So I begin to define myself by what I dislike and I fail to see my gifts. So the smaller and the more, the more I start to contract around those places in my body, first of all, the more I heap judgement on them, the more they shrink away from me. Mr. Iyengar says that we do the body a great violence when we overextend on one part of the body, we over-connect with our flexibility, our this or that, but we also do great parts of the body, not only that we ignore and push away, but also by the way we speak about them. So our language around what we're obsessively unhappy with further, further allows that part of of the body to feel less-than. So, suddenly I have this bad hip, what it says to my hip is "You're worthless, you can't do anything, "you're not doing what I want you to do, "so I'm not going to give you the attention "that you need to heal, "I'm going to put you over here, "I'm going to concentrate on this.
"Awesome I can touch my knee with my nose over on this side. "I'm loving this. "Over here, I can barely bend without you hurting me. "So you know what? "I'm just going to move over here." So all of my breath, all the healing energy that I have, all of the loving attention comes away from the parts that I don't like and moves to those fragments, those pieces that I do like.
According to Mr. Iyengar we do a great deal of damage to both parts actually. So when I hear students, and when I hear myself say, "Oh I have this bum shoulder." or, "God, what is wrong with my hip." or,"You know what? "This knee used to work a whole lot better." My invitation, if you will, to myself and to others is how can we rephrase that? What does this hip need from me today? Can I approach the parts of me that I've been nattering about and complaining about, can I shift that and say, what do you need today?
What do you need from me to feel a little bit more welcome? To feel like the muscles around you can maybe release a little bit, feel a little bit more safe and begin to move and begin to investigate what's there, and maybe together we can begin to heal. But I find that a really difficult endeavor when I start thinking about the parts of my body that I want to change. Like the wrinkles on my face, or maybe there's more weight than you want around your middle, or your belly, or your chin. It's so much easier to minimize that and say, "Oh my god, I just have to fix you.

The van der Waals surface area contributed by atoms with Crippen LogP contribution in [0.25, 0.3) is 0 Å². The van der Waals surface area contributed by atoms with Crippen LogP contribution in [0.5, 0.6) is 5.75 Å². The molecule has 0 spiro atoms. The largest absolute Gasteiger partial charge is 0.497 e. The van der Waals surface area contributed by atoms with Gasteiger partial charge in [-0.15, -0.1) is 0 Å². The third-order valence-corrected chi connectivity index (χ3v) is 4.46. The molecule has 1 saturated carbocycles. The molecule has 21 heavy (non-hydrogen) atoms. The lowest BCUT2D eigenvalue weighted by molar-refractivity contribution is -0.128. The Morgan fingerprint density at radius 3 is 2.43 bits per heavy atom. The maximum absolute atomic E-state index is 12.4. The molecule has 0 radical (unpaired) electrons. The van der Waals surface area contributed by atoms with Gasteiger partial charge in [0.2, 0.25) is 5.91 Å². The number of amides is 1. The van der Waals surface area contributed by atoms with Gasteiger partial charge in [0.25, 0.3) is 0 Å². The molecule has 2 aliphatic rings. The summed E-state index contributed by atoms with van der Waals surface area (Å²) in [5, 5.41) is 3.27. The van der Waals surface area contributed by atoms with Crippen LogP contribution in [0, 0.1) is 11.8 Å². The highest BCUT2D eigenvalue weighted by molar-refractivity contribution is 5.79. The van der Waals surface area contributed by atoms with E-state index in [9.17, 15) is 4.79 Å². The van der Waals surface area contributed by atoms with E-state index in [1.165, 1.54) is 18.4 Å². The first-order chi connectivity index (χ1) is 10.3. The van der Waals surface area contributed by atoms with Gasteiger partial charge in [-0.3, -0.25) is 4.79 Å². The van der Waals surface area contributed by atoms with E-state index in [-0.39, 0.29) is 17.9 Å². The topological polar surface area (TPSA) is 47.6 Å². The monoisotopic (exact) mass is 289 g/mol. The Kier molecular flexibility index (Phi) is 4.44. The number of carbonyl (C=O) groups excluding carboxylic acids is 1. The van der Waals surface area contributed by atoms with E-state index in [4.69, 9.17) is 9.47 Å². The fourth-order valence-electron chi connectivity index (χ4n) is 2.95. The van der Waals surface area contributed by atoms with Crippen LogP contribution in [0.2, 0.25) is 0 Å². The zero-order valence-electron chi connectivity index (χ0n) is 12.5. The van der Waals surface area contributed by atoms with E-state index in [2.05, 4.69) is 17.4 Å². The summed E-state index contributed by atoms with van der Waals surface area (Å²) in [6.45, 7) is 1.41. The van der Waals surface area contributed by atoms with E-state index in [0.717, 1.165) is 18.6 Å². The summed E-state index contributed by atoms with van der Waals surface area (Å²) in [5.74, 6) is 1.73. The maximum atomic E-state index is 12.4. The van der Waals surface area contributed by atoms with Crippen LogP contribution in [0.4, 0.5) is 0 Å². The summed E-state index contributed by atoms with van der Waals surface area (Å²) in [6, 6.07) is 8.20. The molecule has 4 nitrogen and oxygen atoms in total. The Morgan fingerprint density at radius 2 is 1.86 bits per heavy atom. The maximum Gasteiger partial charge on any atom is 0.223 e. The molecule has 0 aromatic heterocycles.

"and as soon as I fix you, everything's going to be better." My world's going to expand, I'm going to be nicer, I'm going to be kinder, people are going to like me more, if I can just fix this. So what I began to see after spending this time with Krishna Ji and Preetha Ji, is that I've been equating challenges with suffering. My challenge is, for example, if my hip were having some difficulties, my challenge is that I've injured my hip. That's a challenge, there's no charge around that, it's just, yeah, here's this hip, that's really pretty painful right now, a challenge I suffer when I heap layers of judgement onto that. My hip is hurting because, why did I think I could do that pose in the first place?
Why did I think I was flexible? When I'm really no longer flexible must mean I can no longer do this because, this, this, this. I'm too fat, I'm too old, I'm too this, I'm too that. So that challenge suddenly becomes a way that I suffer. I found that really interesting because I found that if I could separate the challenge and meet it as an external thing then I'm way more likely to be kinder and more patient with that hip, or that shoulder, or whatever that challenge is and meet it.